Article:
Since the election of President Trump and with the fate of the 800,000 Deferred Action for Childhood Arrivals (“DACA”) recipients in question, five separate legislative proposals have been introduced in Congress in an attempt to resolve the DACA issue. The pending bills, the Dream Act of 2017, Recognizing America’s Children Act, the American Hope Act, the BRIDGE Act and the newest proposal, the Succeed Act, each have their own set of criteria, with four out of five of the proposals offering pathways to citizenship.

As discussed in this author’s previous article, on Sept. 5, the Trump Administration rescinded DACA. President Trump gave Congress six months to find a solution protecting the 800,000 Dreamers from deportation and preserving the lives that they built for themselves in reliance on their DACA permit. The six-month window closes on March 5, 2018. To date, Congress has not reached an agreement regarding DACA. However, in anticipation of Trump’s canceling DACA, a promise on which he campaigned, several options have been presented to Congress for consideration.

five legislative DACA proposal infograph

The names of the local DACA recipients are not published due to the sensitive nature of their stories, and because these recipients are affected by the recession of the Deferred Action for Childhood Arrivals Executive Order. 

The Deferred Action for Childhood Arrivals executive order (“DACA”) implemented by President Barack Obama in 2012 finds itself in the center of controversy following the election of President Donald J. Trump. DACA paved the way for undocumented youth, known as Dreamers, to obtain work permits, attend school and obtain driver’s licenses in some states.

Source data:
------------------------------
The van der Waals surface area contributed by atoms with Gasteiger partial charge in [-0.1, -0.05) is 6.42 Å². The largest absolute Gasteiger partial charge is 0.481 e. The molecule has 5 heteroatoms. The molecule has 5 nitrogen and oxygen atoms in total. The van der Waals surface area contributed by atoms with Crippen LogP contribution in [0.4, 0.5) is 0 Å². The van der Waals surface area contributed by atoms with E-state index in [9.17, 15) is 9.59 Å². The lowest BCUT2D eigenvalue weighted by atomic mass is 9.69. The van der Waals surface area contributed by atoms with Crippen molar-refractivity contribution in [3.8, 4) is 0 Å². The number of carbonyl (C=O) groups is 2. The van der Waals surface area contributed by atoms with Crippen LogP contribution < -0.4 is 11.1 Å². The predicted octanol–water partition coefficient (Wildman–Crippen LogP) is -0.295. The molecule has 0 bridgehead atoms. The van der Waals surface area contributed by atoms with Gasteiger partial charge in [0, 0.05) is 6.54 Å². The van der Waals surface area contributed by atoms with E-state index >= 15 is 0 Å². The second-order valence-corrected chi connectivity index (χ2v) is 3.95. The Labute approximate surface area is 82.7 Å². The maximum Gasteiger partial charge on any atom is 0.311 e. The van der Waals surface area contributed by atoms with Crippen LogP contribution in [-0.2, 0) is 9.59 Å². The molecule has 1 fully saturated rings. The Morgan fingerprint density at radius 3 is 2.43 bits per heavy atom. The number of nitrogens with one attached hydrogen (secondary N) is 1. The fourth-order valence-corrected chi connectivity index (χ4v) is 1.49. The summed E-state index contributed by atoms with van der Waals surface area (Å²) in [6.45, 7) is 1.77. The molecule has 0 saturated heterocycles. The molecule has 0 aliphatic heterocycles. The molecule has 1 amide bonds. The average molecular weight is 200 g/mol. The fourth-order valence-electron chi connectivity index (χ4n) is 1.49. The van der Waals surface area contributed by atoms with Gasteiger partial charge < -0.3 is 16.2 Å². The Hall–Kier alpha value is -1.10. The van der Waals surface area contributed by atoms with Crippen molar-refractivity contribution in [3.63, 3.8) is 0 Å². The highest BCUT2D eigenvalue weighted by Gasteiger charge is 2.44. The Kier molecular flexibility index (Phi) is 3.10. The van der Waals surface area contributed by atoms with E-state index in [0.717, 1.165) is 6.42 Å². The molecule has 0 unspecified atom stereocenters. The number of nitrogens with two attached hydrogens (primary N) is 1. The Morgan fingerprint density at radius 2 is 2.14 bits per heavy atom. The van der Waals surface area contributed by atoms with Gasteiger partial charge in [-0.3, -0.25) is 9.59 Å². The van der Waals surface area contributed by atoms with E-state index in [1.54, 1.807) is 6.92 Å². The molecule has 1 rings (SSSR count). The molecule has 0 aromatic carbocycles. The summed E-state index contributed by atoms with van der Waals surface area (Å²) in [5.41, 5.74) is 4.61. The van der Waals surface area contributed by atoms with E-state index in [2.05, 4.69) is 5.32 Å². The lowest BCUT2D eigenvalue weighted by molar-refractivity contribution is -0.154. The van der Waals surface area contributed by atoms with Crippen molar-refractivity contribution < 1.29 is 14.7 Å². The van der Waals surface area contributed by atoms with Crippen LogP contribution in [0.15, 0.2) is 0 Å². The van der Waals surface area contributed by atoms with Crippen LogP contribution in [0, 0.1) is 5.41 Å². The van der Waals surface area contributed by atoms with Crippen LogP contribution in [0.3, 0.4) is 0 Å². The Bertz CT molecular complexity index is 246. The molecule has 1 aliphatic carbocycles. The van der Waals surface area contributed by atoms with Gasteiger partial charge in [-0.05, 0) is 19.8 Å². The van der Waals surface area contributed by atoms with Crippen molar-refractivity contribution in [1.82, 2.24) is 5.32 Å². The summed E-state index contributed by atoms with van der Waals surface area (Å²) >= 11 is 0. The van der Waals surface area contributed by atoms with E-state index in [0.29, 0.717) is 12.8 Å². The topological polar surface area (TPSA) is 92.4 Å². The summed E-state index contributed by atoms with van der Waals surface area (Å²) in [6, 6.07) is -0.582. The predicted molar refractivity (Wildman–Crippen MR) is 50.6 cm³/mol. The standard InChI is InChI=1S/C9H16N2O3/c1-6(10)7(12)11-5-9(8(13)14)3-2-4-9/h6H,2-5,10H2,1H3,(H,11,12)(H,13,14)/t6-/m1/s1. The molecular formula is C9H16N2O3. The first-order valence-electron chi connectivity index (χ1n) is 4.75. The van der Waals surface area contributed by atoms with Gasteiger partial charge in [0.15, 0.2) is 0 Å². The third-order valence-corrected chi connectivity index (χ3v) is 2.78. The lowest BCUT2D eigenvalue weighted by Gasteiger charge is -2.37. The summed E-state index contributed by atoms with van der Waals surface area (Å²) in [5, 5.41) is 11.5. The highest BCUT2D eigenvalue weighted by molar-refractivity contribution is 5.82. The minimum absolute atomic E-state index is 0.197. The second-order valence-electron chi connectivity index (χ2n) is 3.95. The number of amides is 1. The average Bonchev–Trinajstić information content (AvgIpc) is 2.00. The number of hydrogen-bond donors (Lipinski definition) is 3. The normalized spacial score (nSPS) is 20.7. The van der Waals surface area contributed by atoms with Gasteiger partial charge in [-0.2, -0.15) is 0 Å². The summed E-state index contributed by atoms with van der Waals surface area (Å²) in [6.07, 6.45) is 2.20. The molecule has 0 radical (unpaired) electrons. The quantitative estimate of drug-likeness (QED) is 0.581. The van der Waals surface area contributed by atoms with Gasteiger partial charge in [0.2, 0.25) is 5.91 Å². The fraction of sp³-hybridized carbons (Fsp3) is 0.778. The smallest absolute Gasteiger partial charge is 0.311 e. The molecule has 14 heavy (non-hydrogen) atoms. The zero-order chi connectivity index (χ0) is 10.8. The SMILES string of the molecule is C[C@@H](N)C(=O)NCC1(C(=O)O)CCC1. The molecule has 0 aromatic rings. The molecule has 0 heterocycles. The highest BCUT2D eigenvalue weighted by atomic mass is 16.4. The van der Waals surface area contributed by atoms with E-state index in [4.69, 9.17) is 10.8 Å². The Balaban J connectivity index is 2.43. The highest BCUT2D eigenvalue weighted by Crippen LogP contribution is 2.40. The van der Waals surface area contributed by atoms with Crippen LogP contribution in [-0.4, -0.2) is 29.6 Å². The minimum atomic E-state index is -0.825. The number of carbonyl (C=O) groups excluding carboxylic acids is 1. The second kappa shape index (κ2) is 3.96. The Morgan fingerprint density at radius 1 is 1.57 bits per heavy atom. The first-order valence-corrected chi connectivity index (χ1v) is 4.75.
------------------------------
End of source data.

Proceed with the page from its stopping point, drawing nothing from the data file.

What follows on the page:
To be eligible for DACA, a recipient had to meet specific criteria, including age requirements and no criminal history. While DACA was not a pathway to citizenship, it did allow the recipient to apply for a two-year renewable permit. To date, there are approximately 800,000 DACA recipients in the United States according to the U.S. Citizenship and Immigration Services.

As Aug. 15 marked the fifth anniversary of Deferred Action for Childhood Arrivals (“DACA”) by the Obama Administration, many recipients remain uncertain of their DACA security under the Trump AdministrationThe attorneys general from 10 states notified the Trump Administration that if it does not phase out DACA renewals and disband the program by Sept. 5, they will challenge DACA in its entirety in a pending case in Texas District Court.

Since its inception, DACA’s approximately 800,000 recipients have received work permits and higher education opportunities. Proponents of DACA maintain that DACA recipients are a valuable part of our national and local economies. They hold positions such as teachers, nurses, physicians and serve in the military.

Proponents also maintain DACA recipients contribute to the economy due to the issuance of work permits. The income earned due to the permits gives recipients a chance to buy new homes, new cars, and other goods.